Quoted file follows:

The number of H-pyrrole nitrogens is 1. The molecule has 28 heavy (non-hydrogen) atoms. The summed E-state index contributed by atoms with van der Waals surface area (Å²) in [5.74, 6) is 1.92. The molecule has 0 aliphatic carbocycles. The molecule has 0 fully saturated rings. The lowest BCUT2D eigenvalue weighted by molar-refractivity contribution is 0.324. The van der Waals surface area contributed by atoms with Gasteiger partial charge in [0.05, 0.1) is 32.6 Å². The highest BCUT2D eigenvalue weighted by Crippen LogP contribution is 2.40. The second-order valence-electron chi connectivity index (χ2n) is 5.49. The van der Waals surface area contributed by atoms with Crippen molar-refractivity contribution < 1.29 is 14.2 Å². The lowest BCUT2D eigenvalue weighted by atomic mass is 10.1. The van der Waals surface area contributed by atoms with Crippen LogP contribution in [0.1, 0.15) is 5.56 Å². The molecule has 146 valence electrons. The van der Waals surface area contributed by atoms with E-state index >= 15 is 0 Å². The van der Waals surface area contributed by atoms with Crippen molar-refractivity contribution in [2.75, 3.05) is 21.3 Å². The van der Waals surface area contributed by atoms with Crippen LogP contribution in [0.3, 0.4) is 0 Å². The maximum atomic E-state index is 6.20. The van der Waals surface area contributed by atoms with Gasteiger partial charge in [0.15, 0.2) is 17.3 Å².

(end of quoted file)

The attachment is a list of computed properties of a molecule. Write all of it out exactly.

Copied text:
The number of H-pyrrole nitrogens is 1. The molecule has 28 heavy (non-hydrogen) atoms. The summed E-state index contributed by atoms with van der Waals surface area (Å²) in [5.74, 6) is 1.92. The molecule has 0 aliphatic carbocycles. The molecule has 0 fully saturated rings. The lowest BCUT2D eigenvalue weighted by molar-refractivity contribution is 0.324. The van der Waals surface area contributed by atoms with Gasteiger partial charge in [0.05, 0.1) is 32.6 Å². The highest BCUT2D eigenvalue weighted by Crippen LogP contribution is 2.40. The second-order valence-electron chi connectivity index (χ2n) is 5.49. The van der Waals surface area contributed by atoms with Crippen molar-refractivity contribution < 1.29 is 14.2 Å². The lowest BCUT2D eigenvalue weighted by atomic mass is 10.1. The van der Waals surface area contributed by atoms with Crippen LogP contribution in [0.1, 0.15) is 5.56 Å². The molecule has 146 valence electrons. The van der Waals surface area contributed by atoms with E-state index >= 15 is 0 Å². The van der Waals surface area contributed by atoms with Crippen molar-refractivity contribution in [2.75, 3.05) is 21.3 Å². The van der Waals surface area contributed by atoms with Crippen LogP contribution in [0.3, 0.4) is 0 Å². The maximum atomic E-state index is 6.20. The van der Waals surface area contributed by atoms with Gasteiger partial charge in [0.15, 0.2) is 17.3 Å².